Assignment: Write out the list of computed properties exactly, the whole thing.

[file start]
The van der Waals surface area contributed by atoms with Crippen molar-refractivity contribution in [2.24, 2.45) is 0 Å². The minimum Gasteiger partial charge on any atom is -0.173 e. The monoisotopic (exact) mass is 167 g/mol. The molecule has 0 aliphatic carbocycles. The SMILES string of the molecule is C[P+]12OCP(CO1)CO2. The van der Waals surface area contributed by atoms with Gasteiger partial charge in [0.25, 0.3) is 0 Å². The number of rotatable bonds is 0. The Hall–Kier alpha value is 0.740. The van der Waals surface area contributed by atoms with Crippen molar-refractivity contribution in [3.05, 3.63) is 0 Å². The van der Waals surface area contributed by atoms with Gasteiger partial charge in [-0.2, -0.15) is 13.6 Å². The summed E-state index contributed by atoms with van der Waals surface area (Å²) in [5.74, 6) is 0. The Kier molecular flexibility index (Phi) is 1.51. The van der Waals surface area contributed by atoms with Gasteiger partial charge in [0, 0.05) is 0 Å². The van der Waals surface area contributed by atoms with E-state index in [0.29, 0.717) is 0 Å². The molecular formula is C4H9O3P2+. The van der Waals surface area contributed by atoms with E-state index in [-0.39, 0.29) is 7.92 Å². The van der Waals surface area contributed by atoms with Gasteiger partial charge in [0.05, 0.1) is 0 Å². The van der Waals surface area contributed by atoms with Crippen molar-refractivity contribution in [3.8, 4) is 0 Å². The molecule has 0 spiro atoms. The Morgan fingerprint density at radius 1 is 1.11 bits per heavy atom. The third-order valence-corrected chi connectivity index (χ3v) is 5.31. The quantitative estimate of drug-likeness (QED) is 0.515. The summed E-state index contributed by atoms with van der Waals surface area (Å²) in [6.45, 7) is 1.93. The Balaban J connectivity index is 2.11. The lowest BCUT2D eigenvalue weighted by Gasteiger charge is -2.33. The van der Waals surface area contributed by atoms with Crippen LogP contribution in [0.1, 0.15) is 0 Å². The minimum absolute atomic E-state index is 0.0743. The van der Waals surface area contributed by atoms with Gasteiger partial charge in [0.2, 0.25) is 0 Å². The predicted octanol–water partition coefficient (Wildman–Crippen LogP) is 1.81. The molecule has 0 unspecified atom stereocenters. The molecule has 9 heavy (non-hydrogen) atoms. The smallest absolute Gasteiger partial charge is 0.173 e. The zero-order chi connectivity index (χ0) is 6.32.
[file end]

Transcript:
The van der Waals surface area contributed by atoms with Crippen molar-refractivity contribution in [2.24, 2.45) is 0 Å². The minimum Gasteiger partial charge on any atom is -0.173 e. The monoisotopic (exact) mass is 167 g/mol. The molecule has 0 aliphatic carbocycles. The SMILES string of the molecule is C[P+]12OCP(CO1)CO2. The van der Waals surface area contributed by atoms with Gasteiger partial charge in [0.25, 0.3) is 0 Å². The number of rotatable bonds is 0. The Hall–Kier alpha value is 0.740. The van der Waals surface area contributed by atoms with Crippen molar-refractivity contribution in [3.05, 3.63) is 0 Å². The van der Waals surface area contributed by atoms with Gasteiger partial charge in [-0.2, -0.15) is 13.6 Å². The summed E-state index contributed by atoms with van der Waals surface area (Å²) in [5.74, 6) is 0. The Kier molecular flexibility index (Phi) is 1.51. The van der Waals surface area contributed by atoms with Gasteiger partial charge in [0, 0.05) is 0 Å². The van der Waals surface area contributed by atoms with E-state index in [0.29, 0.717) is 0 Å². The molecular formula is C4H9O3P2+. The van der Waals surface area contributed by atoms with E-state index in [-0.39, 0.29) is 7.92 Å². The van der Waals surface area contributed by atoms with Gasteiger partial charge in [0.05, 0.1) is 0 Å². The van der Waals surface area contributed by atoms with Crippen molar-refractivity contribution in [3.8, 4) is 0 Å². The molecule has 0 spiro atoms. The Morgan fingerprint density at radius 1 is 1.11 bits per heavy atom. The third-order valence-corrected chi connectivity index (χ3v) is 5.31. The quantitative estimate of drug-likeness (QED) is 0.515. The summed E-state index contributed by atoms with van der Waals surface area (Å²) in [6.45, 7) is 1.93. The Balaban J connectivity index is 2.11. The lowest BCUT2D eigenvalue weighted by Gasteiger charge is -2.33. The van der Waals surface area contributed by atoms with Crippen LogP contribution in [0.1, 0.15) is 0 Å². The minimum absolute atomic E-state index is 0.0743. The van der Waals surface area contributed by atoms with Gasteiger partial charge in [0.2, 0.25) is 0 Å². The predicted octanol–water partition coefficient (Wildman–Crippen LogP) is 1.81. The molecule has 0 unspecified atom stereocenters. The molecule has 9 heavy (non-hydrogen) atoms. The smallest absolute Gasteiger partial charge is 0.173 e. The zero-order chi connectivity index (χ0) is 6.32.